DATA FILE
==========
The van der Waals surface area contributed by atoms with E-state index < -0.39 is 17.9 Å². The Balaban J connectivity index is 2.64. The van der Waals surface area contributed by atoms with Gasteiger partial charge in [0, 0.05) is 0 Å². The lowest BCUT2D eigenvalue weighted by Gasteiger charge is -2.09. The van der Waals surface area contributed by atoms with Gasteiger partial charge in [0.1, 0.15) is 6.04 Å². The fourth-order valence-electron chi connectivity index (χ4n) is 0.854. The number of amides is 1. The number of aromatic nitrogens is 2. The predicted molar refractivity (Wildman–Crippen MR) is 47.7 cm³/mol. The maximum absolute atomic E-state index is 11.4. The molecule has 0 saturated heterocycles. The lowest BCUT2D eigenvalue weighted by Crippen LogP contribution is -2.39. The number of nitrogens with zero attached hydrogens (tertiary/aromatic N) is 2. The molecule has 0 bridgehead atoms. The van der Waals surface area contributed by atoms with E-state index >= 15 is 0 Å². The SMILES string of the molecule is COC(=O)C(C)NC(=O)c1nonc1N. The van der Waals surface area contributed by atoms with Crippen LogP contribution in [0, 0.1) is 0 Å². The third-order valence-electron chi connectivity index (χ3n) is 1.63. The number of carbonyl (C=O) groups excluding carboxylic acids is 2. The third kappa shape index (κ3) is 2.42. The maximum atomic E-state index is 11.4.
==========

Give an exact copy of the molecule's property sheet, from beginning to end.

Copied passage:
The van der Waals surface area contributed by atoms with E-state index < -0.39 is 17.9 Å². The Balaban J connectivity index is 2.64. The van der Waals surface area contributed by atoms with Gasteiger partial charge in [0, 0.05) is 0 Å². The lowest BCUT2D eigenvalue weighted by Gasteiger charge is -2.09. The van der Waals surface area contributed by atoms with Gasteiger partial charge in [0.1, 0.15) is 6.04 Å². The fourth-order valence-electron chi connectivity index (χ4n) is 0.854. The number of amides is 1. The number of aromatic nitrogens is 2. The predicted molar refractivity (Wildman–Crippen MR) is 47.7 cm³/mol. The maximum absolute atomic E-state index is 11.4. The molecule has 0 saturated heterocycles. The lowest BCUT2D eigenvalue weighted by Crippen LogP contribution is -2.39. The number of nitrogens with zero attached hydrogens (tertiary/aromatic N) is 2. The molecule has 0 bridgehead atoms. The van der Waals surface area contributed by atoms with E-state index >= 15 is 0 Å². The SMILES string of the molecule is COC(=O)C(C)NC(=O)c1nonc1N. The van der Waals surface area contributed by atoms with Crippen LogP contribution in [0, 0.1) is 0 Å². The third-order valence-electron chi connectivity index (χ3n) is 1.63. The number of carbonyl (C=O) groups excluding carboxylic acids is 2. The third kappa shape index (κ3) is 2.42. The maximum atomic E-state index is 11.4.